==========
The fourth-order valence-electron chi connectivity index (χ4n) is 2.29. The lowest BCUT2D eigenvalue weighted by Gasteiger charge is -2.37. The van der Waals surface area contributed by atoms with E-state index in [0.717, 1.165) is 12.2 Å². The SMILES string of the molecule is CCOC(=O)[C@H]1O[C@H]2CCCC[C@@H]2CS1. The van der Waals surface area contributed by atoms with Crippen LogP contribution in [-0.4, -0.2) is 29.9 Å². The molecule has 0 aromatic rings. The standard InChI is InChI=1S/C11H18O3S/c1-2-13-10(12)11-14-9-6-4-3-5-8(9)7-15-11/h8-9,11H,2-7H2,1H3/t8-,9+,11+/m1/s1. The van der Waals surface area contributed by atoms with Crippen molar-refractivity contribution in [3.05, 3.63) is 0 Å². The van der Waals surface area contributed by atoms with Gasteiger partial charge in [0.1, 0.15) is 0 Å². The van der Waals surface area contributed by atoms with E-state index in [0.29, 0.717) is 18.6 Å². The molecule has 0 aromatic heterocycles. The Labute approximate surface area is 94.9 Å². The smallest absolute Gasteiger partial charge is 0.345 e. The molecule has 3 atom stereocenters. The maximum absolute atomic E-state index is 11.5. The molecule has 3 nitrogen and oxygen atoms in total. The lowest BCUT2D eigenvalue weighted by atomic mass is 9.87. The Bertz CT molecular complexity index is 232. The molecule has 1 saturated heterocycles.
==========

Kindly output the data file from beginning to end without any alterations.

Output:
The fourth-order valence-electron chi connectivity index (χ4n) is 2.29. The lowest BCUT2D eigenvalue weighted by Gasteiger charge is -2.37. The van der Waals surface area contributed by atoms with E-state index in [0.717, 1.165) is 12.2 Å². The SMILES string of the molecule is CCOC(=O)[C@H]1O[C@H]2CCCC[C@@H]2CS1. The van der Waals surface area contributed by atoms with Crippen LogP contribution in [-0.4, -0.2) is 29.9 Å². The molecule has 0 aromatic rings. The standard InChI is InChI=1S/C11H18O3S/c1-2-13-10(12)11-14-9-6-4-3-5-8(9)7-15-11/h8-9,11H,2-7H2,1H3/t8-,9+,11+/m1/s1. The van der Waals surface area contributed by atoms with Crippen molar-refractivity contribution in [3.05, 3.63) is 0 Å². The van der Waals surface area contributed by atoms with Gasteiger partial charge in [0.1, 0.15) is 0 Å². The van der Waals surface area contributed by atoms with E-state index in [0.29, 0.717) is 18.6 Å². The molecule has 0 aromatic heterocycles. The Labute approximate surface area is 94.9 Å². The smallest absolute Gasteiger partial charge is 0.345 e. The molecule has 3 atom stereocenters. The maximum absolute atomic E-state index is 11.5. The molecule has 3 nitrogen and oxygen atoms in total. The lowest BCUT2D eigenvalue weighted by atomic mass is 9.87. The Bertz CT molecular complexity index is 232. The molecule has 1 saturated heterocycles.